A brief reminder on object scope

Every so often, you may approach a problem in a novel or unconventional manner and it reminds you just how much ground you cover as a programmer. And today at Magma Digital was no exception. I was reminded how scope works and how a non-obvious behaviour can sometimes be useful.

Cut to the chase

Private and protected methods (and member variables) can still be accessed on a first class instance of an object, providing they are accessed within the scope of that object’s definition

That’s a pretty horrific explanation of today’s exploits. I’ll try and rephrase it to sound slightly less pretentious:

Access modifiers are ignored if your instance of that class has been created inside that class’ definition

That’s not much better. I’ll just give you some pseudo code from today:

You’ll find that ConvolutedExample::baz() can successfully call a private method on an instance of ConvolutedExample, and similarly SuperConvolutedExample::baz() can create an instance of itself and call a protected method on its parents class.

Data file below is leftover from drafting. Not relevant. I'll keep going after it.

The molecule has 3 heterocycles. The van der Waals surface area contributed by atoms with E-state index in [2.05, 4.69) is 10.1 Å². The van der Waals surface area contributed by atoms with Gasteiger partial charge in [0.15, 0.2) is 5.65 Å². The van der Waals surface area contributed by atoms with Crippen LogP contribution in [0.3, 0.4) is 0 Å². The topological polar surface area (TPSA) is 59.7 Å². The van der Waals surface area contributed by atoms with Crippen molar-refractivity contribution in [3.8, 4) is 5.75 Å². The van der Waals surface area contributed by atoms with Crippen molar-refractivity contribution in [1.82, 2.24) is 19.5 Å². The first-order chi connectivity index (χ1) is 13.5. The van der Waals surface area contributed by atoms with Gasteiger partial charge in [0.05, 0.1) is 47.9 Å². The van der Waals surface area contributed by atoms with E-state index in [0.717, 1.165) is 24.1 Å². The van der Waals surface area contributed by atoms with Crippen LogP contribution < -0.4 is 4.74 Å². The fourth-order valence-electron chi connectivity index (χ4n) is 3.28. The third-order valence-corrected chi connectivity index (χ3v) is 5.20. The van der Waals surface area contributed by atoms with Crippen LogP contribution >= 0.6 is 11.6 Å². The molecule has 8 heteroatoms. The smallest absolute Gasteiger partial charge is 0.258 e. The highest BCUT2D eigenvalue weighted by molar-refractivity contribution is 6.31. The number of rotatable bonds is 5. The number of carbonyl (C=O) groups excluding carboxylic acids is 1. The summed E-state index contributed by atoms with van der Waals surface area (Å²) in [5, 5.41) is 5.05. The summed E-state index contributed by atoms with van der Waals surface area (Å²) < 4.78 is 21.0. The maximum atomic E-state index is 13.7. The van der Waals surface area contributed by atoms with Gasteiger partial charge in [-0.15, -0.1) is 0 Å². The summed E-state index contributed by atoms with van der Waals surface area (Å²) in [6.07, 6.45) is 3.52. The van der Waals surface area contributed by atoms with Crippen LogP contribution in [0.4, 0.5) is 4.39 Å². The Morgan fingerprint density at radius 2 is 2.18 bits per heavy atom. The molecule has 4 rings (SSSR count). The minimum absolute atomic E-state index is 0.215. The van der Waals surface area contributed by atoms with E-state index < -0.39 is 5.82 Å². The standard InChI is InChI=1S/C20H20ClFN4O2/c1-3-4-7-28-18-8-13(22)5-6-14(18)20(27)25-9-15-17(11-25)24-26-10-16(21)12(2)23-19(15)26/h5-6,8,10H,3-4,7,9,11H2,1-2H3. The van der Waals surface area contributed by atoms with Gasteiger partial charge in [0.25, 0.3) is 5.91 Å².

Why would anyone want to do that, you might ask yourself? It’s quite useful when you start playing with identity maps or singletons, but in today’s case I wanted to var_dump some protected member variables by cloning $this and running it through get_object_vars. However, since the output was somewhat unwieldy (recursion, anyone?) I wanted to tidy up the output a bit first by calling unset($copy->protected_member_variable) on a bunch of stuff.

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Posted in Development, PHP

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